"HOW CAN THE GODS MEET US FACE TO FACE TILL WE HAVE FACES": FIRST EDITION OF C.S. LEWIS' FINAL BOOK OF FICTION, TILL WE HAVE FACES, 1956
LEWIS, C.S. Till We Have Faces. A Myth Retold. London: Geoffrey Bles, 1956. Octavo, original blue paper boards, original dust jacket.
First edition of Lewis' "last book of fiction, and the one he considered his best," his evocative retelling of the myth of Cupid and Psyche, in colorful original dust jacket.
C.S. Lewis is "one of the key English intellectual authors of the mid-20th century" (Guardian). As in his Chronicles of Narnia and Ransom Trilogy, Lewis' Till We Have Faces imaginatively points to "the moral responsibility of all human beings and the good news of the great rescue that is available to all" (Edwards, ed., C.S. Lewis, 124). The book's lyrical retelling of the classical myth of Cupid and Psyche was his "last work of fiction, and the one he considered his best." It is, as well, the one "most highly praised by literary critics." Set in an imaginary land before the birth of Christ, the book's "opening paragraphs indicate that this story will deal with some of the deep, universal issues that all human beings face: whether gods exist and, if so, what they are like, and why bad things happen to good people… Lewis 'was acutely conscious of the hiddenness of God, of the inexhaustible mystery of the Divine.' Ware calls this the leitmotif of Till We Have Faces" (Cambridge Companion, 281-89). "First published 1956" with no statement of printings on copyright page. Gift inscription.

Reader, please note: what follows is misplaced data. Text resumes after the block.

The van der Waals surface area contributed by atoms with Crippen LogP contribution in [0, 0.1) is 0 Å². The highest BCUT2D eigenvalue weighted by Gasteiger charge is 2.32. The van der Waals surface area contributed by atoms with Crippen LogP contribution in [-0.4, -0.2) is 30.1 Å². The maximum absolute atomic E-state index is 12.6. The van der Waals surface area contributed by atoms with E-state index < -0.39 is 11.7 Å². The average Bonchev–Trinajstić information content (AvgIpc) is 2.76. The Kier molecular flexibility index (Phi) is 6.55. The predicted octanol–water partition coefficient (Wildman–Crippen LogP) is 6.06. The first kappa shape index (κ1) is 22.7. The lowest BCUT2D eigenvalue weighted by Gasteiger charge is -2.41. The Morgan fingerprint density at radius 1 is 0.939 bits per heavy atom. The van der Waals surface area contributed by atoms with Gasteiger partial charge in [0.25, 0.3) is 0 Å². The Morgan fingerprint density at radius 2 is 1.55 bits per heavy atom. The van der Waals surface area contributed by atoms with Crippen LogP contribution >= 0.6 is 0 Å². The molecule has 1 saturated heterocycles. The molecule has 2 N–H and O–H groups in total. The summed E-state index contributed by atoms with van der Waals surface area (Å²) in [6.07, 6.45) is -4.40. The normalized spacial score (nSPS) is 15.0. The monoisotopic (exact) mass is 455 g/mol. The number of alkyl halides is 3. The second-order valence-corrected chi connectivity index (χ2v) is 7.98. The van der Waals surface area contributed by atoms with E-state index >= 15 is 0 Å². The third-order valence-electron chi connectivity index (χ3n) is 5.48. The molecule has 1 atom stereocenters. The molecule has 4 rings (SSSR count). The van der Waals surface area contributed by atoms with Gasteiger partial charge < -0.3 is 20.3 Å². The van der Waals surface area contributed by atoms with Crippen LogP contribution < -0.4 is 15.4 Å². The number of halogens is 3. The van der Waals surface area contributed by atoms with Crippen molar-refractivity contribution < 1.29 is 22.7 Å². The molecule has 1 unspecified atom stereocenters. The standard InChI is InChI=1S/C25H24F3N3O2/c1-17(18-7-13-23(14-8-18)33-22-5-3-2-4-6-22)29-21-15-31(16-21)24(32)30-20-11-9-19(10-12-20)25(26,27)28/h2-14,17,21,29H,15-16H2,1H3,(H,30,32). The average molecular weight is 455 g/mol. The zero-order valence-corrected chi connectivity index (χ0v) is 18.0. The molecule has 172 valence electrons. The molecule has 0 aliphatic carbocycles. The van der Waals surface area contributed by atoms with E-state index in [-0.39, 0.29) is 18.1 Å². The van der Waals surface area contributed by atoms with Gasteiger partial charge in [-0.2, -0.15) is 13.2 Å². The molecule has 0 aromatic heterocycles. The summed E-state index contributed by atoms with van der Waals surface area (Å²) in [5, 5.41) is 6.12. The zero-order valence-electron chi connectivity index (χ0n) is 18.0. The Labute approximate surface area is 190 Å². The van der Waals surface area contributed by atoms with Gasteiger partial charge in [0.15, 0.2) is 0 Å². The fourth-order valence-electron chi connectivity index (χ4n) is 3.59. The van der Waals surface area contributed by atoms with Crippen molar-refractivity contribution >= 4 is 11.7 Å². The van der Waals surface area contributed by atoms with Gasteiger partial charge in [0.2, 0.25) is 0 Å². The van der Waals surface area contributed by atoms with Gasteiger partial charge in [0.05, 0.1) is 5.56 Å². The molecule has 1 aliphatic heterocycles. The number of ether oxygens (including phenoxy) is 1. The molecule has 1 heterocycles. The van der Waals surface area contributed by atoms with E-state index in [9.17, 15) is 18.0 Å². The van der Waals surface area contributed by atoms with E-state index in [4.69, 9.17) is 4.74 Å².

Book with spotting to top edge of text block, bright dust jacket with a bit of foxing to rear panel. A nearly fine copy.